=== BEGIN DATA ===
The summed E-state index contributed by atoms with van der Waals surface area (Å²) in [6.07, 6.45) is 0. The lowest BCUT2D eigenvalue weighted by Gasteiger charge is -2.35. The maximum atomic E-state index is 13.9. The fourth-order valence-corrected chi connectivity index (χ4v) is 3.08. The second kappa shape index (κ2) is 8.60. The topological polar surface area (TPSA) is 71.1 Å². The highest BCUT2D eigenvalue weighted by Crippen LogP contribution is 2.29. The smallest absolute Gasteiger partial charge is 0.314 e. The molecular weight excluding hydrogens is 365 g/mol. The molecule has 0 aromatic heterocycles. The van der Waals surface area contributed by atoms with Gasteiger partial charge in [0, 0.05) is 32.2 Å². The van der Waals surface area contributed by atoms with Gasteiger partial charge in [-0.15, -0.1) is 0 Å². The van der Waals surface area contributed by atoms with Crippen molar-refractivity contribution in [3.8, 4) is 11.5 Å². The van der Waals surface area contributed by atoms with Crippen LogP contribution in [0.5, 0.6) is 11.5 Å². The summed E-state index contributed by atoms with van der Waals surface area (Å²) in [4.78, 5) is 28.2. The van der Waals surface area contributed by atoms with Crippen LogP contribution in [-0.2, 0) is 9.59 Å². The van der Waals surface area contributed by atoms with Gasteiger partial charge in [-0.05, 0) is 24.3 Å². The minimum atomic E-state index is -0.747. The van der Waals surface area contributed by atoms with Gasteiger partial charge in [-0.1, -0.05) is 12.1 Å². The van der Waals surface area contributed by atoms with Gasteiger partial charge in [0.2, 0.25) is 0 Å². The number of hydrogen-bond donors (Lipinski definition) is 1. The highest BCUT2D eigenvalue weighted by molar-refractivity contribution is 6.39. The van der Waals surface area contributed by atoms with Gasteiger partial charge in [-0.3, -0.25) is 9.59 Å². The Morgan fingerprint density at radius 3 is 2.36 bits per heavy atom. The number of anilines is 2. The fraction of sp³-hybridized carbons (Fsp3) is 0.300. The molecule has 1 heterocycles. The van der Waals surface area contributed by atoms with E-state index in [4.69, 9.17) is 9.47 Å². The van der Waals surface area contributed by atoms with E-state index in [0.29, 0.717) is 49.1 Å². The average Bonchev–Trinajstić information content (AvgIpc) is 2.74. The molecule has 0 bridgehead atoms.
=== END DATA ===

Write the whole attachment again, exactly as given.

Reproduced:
The summed E-state index contributed by atoms with van der Waals surface area (Å²) in [6.07, 6.45) is 0. The lowest BCUT2D eigenvalue weighted by Gasteiger charge is -2.35. The maximum atomic E-state index is 13.9. The fourth-order valence-corrected chi connectivity index (χ4v) is 3.08. The second kappa shape index (κ2) is 8.60. The topological polar surface area (TPSA) is 71.1 Å². The highest BCUT2D eigenvalue weighted by Crippen LogP contribution is 2.29. The smallest absolute Gasteiger partial charge is 0.314 e. The molecular weight excluding hydrogens is 365 g/mol. The molecule has 0 aromatic heterocycles. The van der Waals surface area contributed by atoms with Gasteiger partial charge in [0, 0.05) is 32.2 Å². The van der Waals surface area contributed by atoms with Gasteiger partial charge in [-0.15, -0.1) is 0 Å². The van der Waals surface area contributed by atoms with Crippen molar-refractivity contribution in [3.8, 4) is 11.5 Å². The van der Waals surface area contributed by atoms with Crippen LogP contribution in [0.5, 0.6) is 11.5 Å². The summed E-state index contributed by atoms with van der Waals surface area (Å²) in [4.78, 5) is 28.2. The van der Waals surface area contributed by atoms with Crippen LogP contribution in [-0.2, 0) is 9.59 Å². The van der Waals surface area contributed by atoms with Gasteiger partial charge in [-0.05, 0) is 24.3 Å². The minimum atomic E-state index is -0.747. The van der Waals surface area contributed by atoms with Gasteiger partial charge in [-0.1, -0.05) is 12.1 Å². The van der Waals surface area contributed by atoms with Gasteiger partial charge in [0.2, 0.25) is 0 Å². The number of hydrogen-bond donors (Lipinski definition) is 1. The highest BCUT2D eigenvalue weighted by molar-refractivity contribution is 6.39. The van der Waals surface area contributed by atoms with Gasteiger partial charge in [-0.3, -0.25) is 9.59 Å². The Morgan fingerprint density at radius 3 is 2.36 bits per heavy atom. The number of anilines is 2. The fraction of sp³-hybridized carbons (Fsp3) is 0.300. The molecule has 1 heterocycles. The van der Waals surface area contributed by atoms with E-state index in [4.69, 9.17) is 9.47 Å². The van der Waals surface area contributed by atoms with E-state index in [0.29, 0.717) is 49.1 Å². The average Bonchev–Trinajstić information content (AvgIpc) is 2.74. The molecule has 0 bridgehead atoms.